Caching OneDrive for Business content when Files On-Demand is enabled

Not surprisingly, given who I work for, I’m a heavy user of Microsoft technologies. I have a Microsoft Surface Pro, running the latest versions of Windows 10 of Office 365 ProPlus, joined to Azure Active Directory and managed with Intune. I use all of the Office 365 Productivity apps. I AM A MICROSOFT POWER USER!

Enough of the drama! Let’s bring this down a level…

…I’m just a guy, using a laptop, trying to get a job done. It’s a tool.

OneDrive icon

Most of my files are stored in OneDrive for Business. There’s lots more space there than the typical SSD has available and so Microsoft introduced a feature called Files On-Demand, whereby you see the whole list of files but it’s only actually downloaded when you try to access it.

That sounds great, unless you travel a lot and work on trains and other places where network connectivity is less than ideal.

In my case, I have around 50GB of data in OneDrive and 90GB of free space on my Surface’s SSD so I have the potential to cache it all locally. I used to do this by turning off Files On-Demand but the latest build I’m running has disabled that capability for me.

It’s not feasible to touch every file and force it to be cached and I thought about asking my admins to reverse the setting to force the use of Files On-Demand but then I found another way around it…

If I right-click on a OneDrive file or folder in Windows Explorer there’s the option to “Always keep on this device”. [Update: Peter Bryant (@PJBryant) has flagged a method using the command line too – it seems there are new attributes P and U for Files On-Demand]

By applying this to one of the top-level folders in my OneDrive, I was able to force the files to be cached – regardless of whether Files On-Demand is enabled or not. Now, I can access all of the files in that folder (and any subfolders), even when I’m not connected to the Internet.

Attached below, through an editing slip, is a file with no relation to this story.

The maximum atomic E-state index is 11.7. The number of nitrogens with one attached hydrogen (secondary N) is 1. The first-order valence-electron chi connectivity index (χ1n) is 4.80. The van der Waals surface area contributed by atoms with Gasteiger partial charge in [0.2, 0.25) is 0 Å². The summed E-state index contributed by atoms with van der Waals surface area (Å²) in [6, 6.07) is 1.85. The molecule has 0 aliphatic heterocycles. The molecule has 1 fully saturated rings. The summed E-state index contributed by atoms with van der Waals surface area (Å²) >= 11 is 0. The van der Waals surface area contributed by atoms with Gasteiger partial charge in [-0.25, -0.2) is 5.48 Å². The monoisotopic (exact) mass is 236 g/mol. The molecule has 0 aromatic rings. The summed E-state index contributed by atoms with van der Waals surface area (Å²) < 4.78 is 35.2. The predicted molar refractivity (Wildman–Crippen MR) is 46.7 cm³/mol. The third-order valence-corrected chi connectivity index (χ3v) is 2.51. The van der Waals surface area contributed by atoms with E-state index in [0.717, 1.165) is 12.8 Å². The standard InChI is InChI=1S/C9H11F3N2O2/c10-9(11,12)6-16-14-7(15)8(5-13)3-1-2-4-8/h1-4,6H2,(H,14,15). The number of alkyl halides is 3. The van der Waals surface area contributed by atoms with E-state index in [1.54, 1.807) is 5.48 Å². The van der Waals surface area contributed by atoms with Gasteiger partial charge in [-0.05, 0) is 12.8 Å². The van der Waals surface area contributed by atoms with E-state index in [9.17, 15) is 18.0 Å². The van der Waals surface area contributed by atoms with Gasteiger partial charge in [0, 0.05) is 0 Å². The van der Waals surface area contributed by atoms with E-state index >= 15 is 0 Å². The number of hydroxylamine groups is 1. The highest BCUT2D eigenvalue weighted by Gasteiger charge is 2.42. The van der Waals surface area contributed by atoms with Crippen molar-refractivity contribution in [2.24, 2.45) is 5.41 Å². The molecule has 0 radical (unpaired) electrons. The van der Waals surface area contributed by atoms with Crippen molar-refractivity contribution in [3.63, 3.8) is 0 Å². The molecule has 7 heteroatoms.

Recovering data after OneDrive for Business “ate” my OneNote notebooks…


Yesterday, I wrote about troubleshooting OneDrive for Business. What I didn’t write about though was the problems that a simple repair to OneDrive for Business (acting on advice to resolve some sync issues on my client) caused for me…

The OneDrive for Business repair operation works as follows:

  • Disconnects all libraries that were experiencing sync problems.
  • Reconnects these libraries. This means Repair downloads and syncs the current server version of each library, as if you were syncing for the first time.
  • Creates an archive copy of any file that had unsynced changes and places these files in a library folder under C:\users\username\OneDrive for Business archives\.

So, if you are using that full 1TB of storage… you’d better have a good network connection to pull the entire contents of the library from the cloud (which is why the next version of the OneDrive client has selective sync).

In my case, I’m only using a few GB but, because I moved my entire Documents folder to OneDrive a few months ago, my OneNote notebooks were part of the data that was pulled down from the cloud.

I rely heavily on OneNote – I stopped using paper notebooks when I left my last job, as my everyday device is a Surface Pro 3 (which I find ideally suited to note-taking) – and here’s the lesson I learned:

OneNote and OneDrive for Business do not (always) play together nicely.

It should work – there’s even Microsoft advice for moving a OneNote notebook to OneDrive (and the same process works for OneDrive for Business) but it seems the mistake I made was to move all of my files in Windows Explorer. Whilst researching this blog post I’ve found Microsoft’s OneNote syncing best practices (KB2819334) and what I should have done is move the OneNote notebooks from within OneNote…

After the OneDrive for Business repair, I was left with a .ms-one-stub file which Explorer reported as being 1KB in size. 6 months of notes had disappeared – and opening OneNote didn’t follow the stub and magically pick up my notes. I felt physically sick. I thought I had two copies – one on the PC and one in OneDrive for Business. But no, OneDrive for Business was my backup – and it had “eaten” my work.

Luckily, there was another backup copy. It wasn’t current, but it was only a couple of days out of date, rather than starting from scratch. I found that OneNote stores a copy of notes in C:\Users\username\AppData\Local\Microsoft\OneNote\15.0\Backup.